Thursday, June 10, 2021

Katrina Borowicz’s Rosetta


Katrina Borowicz’s Rosetta (Ex Ophidia Press, 2020)

reviewed by Gregory J. Wolos

I am moved by the quiet ambition of the poems collected by Katrina Borowicz in her prize-winning collection Rosetta—“moved” in that I find myself unsettled as I surrender myself to the poet’s skillful yet quiet manipulation of time and perspective. It is the poet’s eye that controls what we see—what details are chosen to be placed under a magnifying glass and enhanced for the reader’s attention. Without the poet, how would we know what to see? Without the poet, how would we know how to think about what we see? Subtly, almost imperceptibly, Borowicz constructs a tableau, situates the reader’s focus, and then expounds on the value of the experience she has created.

In the poem “Moment,” Borowicz seems to be validating the poet’s license to be an interpreter of experience for the reader: “I was there/ at just the right time./ That is my/ life, showing up/ at the moment/ others don’t. Maybe/ that moment/ was meant for me/ maybe it even/ waited. Maybe it was/ nothing but/ the silk of chance/ roaring/ in a sudden wind/ And I/ alone/ was there.” Borowicz, in “From the Deck” draws our attention to what we she is privileged to see, yet also exercises her own judgment on how much we are allowed to experience from what she has chosen to reveal: “Perhaps it means/ nothing/ the constant/ gesturing of the sea:/ look over here, here/ I am— / a small swell/ I like to think only I/ see suddenly flatten/ because what was/ almost there/ must never break/ the surface.” In “Caw,” the title of which reminds us of the “mood changing” crow in Robert Frost’s “Dust of Snow,” Borowicz again glorifies the role of the poet as one who has the ability and responsibility of articulating an experience as personal as a dream: “. . . who am I that can lie/ content in the fragile dawn, nerves in the ear/ purring, fingers curling and stretching/ like a pianist’s before the velvet curtain decides to part.”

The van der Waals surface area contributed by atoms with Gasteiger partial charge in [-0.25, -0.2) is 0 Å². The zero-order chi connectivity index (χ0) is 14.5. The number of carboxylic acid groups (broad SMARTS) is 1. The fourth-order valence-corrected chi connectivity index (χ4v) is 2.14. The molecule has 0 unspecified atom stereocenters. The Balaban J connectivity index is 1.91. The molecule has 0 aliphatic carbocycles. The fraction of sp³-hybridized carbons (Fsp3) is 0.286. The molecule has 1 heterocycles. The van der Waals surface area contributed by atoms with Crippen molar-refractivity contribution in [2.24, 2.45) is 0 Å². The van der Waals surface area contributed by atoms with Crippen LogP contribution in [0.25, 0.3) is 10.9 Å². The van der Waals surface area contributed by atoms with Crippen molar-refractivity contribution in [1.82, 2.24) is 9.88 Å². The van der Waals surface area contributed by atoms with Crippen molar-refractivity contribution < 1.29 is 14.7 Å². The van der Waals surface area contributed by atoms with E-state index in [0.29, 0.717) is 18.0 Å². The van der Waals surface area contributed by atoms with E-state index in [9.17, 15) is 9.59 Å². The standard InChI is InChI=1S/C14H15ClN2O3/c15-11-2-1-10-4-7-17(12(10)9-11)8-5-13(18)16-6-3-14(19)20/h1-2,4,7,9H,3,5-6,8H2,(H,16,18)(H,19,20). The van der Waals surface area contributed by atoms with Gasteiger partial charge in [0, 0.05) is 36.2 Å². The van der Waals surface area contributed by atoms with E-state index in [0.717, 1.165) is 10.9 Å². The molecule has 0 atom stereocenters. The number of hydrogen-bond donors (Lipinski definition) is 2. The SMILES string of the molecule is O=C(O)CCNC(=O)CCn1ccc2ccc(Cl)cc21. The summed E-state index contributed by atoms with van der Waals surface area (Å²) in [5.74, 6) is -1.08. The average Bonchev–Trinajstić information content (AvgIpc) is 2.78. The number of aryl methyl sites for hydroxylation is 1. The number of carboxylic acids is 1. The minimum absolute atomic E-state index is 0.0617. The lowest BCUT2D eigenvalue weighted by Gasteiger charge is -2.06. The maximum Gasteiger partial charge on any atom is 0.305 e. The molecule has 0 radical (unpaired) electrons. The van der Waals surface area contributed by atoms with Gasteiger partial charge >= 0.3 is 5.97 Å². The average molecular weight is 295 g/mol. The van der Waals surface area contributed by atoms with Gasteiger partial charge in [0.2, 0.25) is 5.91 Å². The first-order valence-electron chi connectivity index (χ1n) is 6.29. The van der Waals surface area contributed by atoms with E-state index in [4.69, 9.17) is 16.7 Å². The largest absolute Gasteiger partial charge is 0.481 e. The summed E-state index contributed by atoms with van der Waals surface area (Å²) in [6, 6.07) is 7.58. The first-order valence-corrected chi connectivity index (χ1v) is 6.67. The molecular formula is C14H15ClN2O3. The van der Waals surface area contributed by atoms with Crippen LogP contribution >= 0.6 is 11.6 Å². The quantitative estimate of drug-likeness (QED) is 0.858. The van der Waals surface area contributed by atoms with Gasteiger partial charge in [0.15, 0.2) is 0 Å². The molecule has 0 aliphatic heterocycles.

When Borowicz contemplates the “frightening” and “inevitable” power of spring in the poem “Fingers,” as she experiences “so much movement suddenly pulling me along,” she does not lose sight of her role as poet-observer, the bestower and revealer of sensibility, concluding: “maybe I’ve willed it all.”

In Borowitz’s poems, discovery and revelation go hand and hand, and it is the poet that achieves both, as she expresses in “Circling”: “pen/ between fingers,/ How odd is that?/ The everyday / startles me/ with its baldness.” It is the poet-observer who draws connections over time, and thus controls our understanding of history: “A hand moved/ over paper long ago,/ forming the words/ Beauty/ is energy./ That perfect circle/ has no beginning/ just the discovery/ of being said.” Borowitz as poet teaches her readers how to connect to their own pasts by illustrating her connection to her own, as in her poem “The Old Country”: “There was another country,/ always spoken of with reverence./ I didn’t understand/ why we’d left,/ I didn’t yet/ understand the saw blade of history.” It is through the imagination that, as in a fairy tale, a connection to the past is forged: “Our fireplace was where/ the stories were read/ from a burning book:/ molten logs, lit from within./ See the shadow of a man/ in there. See a terrifying/ creature with wings./ See it all fall down.”